Business Environment - Global Trade Magazine
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  November 3rd, 2014 | Written by

Business Environment

Amarillo, Texas

Population: 190,695
Unemployment: 4.10%
Sales Tax: 8.25%
One of the most taxing things about running a business is, well, taxes. Amarillo not only benefits from no state property tax but its Freeport designation allows exemption from inventory property taxes of goods exported from there. There are also new market tax credits which provide incentives to investors for equity investments and a job creation incentive grant to incentivize full-time employee job creation.

Baton Rouge, Louisiana

Population: 229,493
Unemployment: 5.90%
Sales Tax: 9.0%
We’re not the first publication to recognize Baton Rouge for doing things right. Entrepreneur tabbed it as one of its five “Emerging Entrepreneurial Hubs,” Site Selection has twice recognized it as the best place for new and expanded corporate facilities, and Southern Business & Development called Baton Rouge the best mid-size city for business growth. Local innovation incubators and infrastructure projects have attracted the likes of IBM, which established a first-of-its-kind software development center downtown.

Decatur, Illinois

Population: 76,122
Unemployment: 9.50%
Sales Tax: 9.0%
The greatest incentive and improvement to the local business environment is the opening of the Midwest Inland Port, providing local companies the ability to ship inbound and outbound raw materials and products anywhere in the U.S. and internationally. The port was recognized as one of Illinois’ top economic developments and had a lot to do with Decatur being ranked third by Business Facilities magazine as an “Emerging Logistics and Distribution Center.”

Devens, Massachusetts

Population: 1,840
Unemployment: 4.90%
Sales Tax: 6.25%
A town literally built around business, the former Fort Devens was purchased by MassDevelopment in 1997 to develop into a residential/business community. MassDevelopment has been aggressive as an economic stimulator and/or problem solver; consider Quiet Logistics, which needed financing to meet growing demand. MassDevelopment provided $2.5 million in financing to manage the expansion of the company’s distribution center. Quiet Logistics now ships anywhere from 10,000 to 15,000 units daily to customers in 130 countries.

Elk Grove, Illinois

Population: 33,127
Unemployment: 5.40%
Sales Tax: 9.0%
Elk Grove, which actually has a small grove of elk on the edge of town, has created a very tangible business community in Elk Grove Village, the largest consolidated business park in North America. Its 5.9 square miles is made up of nearly 3,600 businesses and employs about 100,000 people. Located adjacent to O’Hare International Airport, it is an effectual coming together of the largest concentration of manufacturers and logistics companies in the Midwest.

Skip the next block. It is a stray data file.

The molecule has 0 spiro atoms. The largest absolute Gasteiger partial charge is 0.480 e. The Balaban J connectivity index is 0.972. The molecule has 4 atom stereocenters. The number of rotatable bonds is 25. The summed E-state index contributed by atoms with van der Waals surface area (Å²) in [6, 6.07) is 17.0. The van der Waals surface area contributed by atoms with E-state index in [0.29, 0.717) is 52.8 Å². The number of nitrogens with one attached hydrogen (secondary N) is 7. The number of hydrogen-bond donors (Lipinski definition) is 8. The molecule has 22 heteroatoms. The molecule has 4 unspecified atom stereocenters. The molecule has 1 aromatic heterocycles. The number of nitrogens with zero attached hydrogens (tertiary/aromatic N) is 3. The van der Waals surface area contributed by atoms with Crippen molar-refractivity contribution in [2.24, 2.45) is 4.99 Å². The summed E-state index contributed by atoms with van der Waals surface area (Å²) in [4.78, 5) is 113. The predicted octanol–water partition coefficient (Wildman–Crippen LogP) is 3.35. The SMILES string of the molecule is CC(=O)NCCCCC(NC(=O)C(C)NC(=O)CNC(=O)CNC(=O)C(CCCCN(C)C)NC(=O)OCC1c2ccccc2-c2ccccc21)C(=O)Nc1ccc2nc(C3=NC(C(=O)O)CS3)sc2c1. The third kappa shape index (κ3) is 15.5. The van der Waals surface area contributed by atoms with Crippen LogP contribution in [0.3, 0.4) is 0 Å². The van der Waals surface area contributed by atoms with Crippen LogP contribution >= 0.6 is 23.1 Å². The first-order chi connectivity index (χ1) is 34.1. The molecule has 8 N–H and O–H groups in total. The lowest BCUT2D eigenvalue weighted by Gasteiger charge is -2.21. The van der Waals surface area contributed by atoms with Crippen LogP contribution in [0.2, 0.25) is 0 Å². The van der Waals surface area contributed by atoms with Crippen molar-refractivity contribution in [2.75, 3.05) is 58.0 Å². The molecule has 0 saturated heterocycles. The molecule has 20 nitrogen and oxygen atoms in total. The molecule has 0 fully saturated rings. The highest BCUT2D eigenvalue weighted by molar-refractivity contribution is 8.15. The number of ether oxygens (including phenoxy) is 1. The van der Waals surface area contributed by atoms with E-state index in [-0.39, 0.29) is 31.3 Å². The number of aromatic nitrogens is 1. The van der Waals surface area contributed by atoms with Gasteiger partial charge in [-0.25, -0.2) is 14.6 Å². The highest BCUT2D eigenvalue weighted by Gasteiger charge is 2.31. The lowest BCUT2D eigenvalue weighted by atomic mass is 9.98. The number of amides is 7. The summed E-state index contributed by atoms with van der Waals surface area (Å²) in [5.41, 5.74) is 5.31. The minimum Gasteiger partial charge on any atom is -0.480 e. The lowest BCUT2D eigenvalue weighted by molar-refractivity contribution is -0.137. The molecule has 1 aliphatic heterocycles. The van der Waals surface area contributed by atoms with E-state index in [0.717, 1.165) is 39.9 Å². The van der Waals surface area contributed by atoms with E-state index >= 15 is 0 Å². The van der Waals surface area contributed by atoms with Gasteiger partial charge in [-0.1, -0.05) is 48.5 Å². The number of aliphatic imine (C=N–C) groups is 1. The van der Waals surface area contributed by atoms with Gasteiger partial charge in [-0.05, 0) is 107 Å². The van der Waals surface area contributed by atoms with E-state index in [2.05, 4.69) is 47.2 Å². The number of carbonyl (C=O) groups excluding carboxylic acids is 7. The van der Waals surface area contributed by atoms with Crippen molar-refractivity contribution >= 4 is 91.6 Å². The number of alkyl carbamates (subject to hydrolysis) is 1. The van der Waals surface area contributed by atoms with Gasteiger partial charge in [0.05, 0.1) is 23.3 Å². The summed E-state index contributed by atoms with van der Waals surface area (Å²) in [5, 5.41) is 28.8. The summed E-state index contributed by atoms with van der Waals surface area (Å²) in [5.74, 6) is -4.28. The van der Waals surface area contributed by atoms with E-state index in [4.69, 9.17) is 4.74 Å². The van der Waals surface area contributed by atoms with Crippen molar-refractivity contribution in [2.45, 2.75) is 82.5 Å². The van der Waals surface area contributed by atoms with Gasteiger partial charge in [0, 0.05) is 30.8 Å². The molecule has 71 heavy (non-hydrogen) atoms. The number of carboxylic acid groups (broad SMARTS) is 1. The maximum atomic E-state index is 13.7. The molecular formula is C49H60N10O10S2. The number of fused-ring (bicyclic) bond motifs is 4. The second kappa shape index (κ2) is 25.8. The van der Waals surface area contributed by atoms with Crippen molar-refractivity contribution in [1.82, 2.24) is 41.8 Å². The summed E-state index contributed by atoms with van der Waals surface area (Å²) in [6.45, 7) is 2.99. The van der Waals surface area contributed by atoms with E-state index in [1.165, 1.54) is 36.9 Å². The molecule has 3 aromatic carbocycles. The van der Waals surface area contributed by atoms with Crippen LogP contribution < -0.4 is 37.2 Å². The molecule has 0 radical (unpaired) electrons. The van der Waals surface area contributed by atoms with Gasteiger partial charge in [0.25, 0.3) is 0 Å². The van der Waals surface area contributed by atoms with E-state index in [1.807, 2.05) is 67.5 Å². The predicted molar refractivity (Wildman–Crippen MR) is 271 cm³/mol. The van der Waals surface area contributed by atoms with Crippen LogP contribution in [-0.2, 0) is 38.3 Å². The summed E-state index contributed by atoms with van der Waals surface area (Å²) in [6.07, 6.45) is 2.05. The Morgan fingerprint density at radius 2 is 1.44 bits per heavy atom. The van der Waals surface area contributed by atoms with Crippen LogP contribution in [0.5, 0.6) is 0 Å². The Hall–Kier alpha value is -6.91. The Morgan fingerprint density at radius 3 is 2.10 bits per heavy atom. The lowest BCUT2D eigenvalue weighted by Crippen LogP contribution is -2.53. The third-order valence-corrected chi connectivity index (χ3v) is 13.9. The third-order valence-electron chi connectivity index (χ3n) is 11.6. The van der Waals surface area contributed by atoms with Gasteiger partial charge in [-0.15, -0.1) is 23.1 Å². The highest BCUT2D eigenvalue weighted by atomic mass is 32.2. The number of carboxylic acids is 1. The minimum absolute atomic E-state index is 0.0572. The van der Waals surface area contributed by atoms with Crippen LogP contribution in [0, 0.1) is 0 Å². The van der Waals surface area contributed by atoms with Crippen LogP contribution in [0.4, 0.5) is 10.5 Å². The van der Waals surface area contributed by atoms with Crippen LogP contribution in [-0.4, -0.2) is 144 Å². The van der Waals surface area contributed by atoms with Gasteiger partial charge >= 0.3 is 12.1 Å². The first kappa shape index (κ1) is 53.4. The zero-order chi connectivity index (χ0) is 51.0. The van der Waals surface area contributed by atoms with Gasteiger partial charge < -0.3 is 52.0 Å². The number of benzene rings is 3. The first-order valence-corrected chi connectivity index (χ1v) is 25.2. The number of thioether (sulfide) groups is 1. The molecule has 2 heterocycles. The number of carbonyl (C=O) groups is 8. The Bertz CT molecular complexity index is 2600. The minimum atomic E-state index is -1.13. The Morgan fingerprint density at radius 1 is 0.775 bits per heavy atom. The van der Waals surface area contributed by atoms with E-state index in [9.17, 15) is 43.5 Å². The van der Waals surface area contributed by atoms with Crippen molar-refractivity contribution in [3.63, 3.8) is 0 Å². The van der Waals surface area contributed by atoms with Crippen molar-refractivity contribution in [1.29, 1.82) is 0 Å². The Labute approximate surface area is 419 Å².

Hesperia, California

Population: 90,173
Unemployment: 11.70%
Sales Tax: 8.0%
Hit hard by the recession—half of area residents commute to jobs in neighboring Los Angeles, Orange and Riverside counties—the business and political leaders of Hesperia and four neighboring high desert communities (Adelanto, Apple Valley, Barstow and Victorville) formed Opportunity High Desert, where they’ve pooled their resources and talent to aggressively pursue and retain businesses by emphasizing how much cheaper it is to do business there than in those bordering counties.

Huntley, Illinois

Population: 24,291
Unemployment: 6.90%
Sales Tax: 7.0%
Located along the high truck-traffic corridors of Route 47 and I-90, Huntley is home to many industrial businesses attracted by the village’s close access to Chicago and business-friendly attitude. Part of that attitude is a fast-track permitting process that makes for quick and cost-efficient development approvals. How quick? Many times Huntley can turn around the process in 90 days and has numerous examples of permitting being approved in a month or less.

La Junta, Colorado

Population: 7,077
Unemployment: 7.50%
Sales Tax: 6.9%
Its small-town attitude is reflected in its nickname “The Smile Hi City,” an accurate description of its way of life. Given its renown for being a friendly place, it’s not surprising that it is also goes out of its way to make companies feel welcome, whether that’s by providing a single source for business information and statistics, arranging site visits and meetings with service providers or coordinating state and local incentive packages.

San Bernardino, California

Population: 213,295
Unemployment: 12.20%
Sales Tax: 8.25%
As part of being located within Federal Trade Zone 50, San Bernardino is not only able to offer such incentives as federal excise tax deferments on imports, streamlined customs procedures and tax credits on purchases of machinery, manufacturing equipment, data processing and communications equipment, but also inducements such as the Employee Hiring Tax Credit, which allows companies to claim close to $38,000 in tax relief for hiring eligible workers.

Virginia Beach, Virginia

Population: 437,994
Unemployment: 5.10%
Sales Tax: 6.0%
Called the “best run city in America” by the online news site 24/7 Wall Street, Virginia Beach offers stability and support such as being the only city in Virginia with no machinery and tools tax. Likewise, there are no taxes on manufacturers for equipment or inventory. Companies are also attracted to a transportation infrastructure that provides businesses access to more than two-thirds of the U.S. population within a two-day drive.

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